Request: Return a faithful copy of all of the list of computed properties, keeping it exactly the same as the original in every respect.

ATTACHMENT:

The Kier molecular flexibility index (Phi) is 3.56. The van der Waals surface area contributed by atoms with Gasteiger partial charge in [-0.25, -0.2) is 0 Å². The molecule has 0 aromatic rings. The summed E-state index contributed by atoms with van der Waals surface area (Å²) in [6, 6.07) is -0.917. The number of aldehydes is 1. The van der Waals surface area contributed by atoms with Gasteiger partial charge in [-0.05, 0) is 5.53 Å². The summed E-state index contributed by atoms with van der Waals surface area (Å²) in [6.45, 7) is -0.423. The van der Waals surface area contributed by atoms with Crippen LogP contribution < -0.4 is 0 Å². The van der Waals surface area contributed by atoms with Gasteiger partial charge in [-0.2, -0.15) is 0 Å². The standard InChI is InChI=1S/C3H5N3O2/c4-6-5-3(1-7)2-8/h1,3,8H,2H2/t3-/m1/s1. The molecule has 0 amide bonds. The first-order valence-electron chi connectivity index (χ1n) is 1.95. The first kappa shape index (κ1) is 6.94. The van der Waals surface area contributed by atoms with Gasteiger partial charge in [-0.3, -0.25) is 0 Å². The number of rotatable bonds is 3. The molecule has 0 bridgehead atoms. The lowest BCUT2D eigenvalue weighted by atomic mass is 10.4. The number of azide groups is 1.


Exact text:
The Kier molecular flexibility index (Phi) is 3.56. The van der Waals surface area contributed by atoms with Gasteiger partial charge in [-0.25, -0.2) is 0 Å². The molecule has 0 aromatic rings. The summed E-state index contributed by atoms with van der Waals surface area (Å²) in [6, 6.07) is -0.917. The number of aldehydes is 1. The van der Waals surface area contributed by atoms with Gasteiger partial charge in [-0.05, 0) is 5.53 Å². The summed E-state index contributed by atoms with van der Waals surface area (Å²) in [6.45, 7) is -0.423. The van der Waals surface area contributed by atoms with Crippen LogP contribution < -0.4 is 0 Å². The van der Waals surface area contributed by atoms with Gasteiger partial charge in [-0.2, -0.15) is 0 Å². The standard InChI is InChI=1S/C3H5N3O2/c4-6-5-3(1-7)2-8/h1,3,8H,2H2/t3-/m1/s1. The molecule has 0 amide bonds. The first-order valence-electron chi connectivity index (χ1n) is 1.95. The first kappa shape index (κ1) is 6.94. The van der Waals surface area contributed by atoms with Gasteiger partial charge in [-0.3, -0.25) is 0 Å². The number of rotatable bonds is 3. The molecule has 0 bridgehead atoms. The lowest BCUT2D eigenvalue weighted by atomic mass is 10.4. The number of azide groups is 1.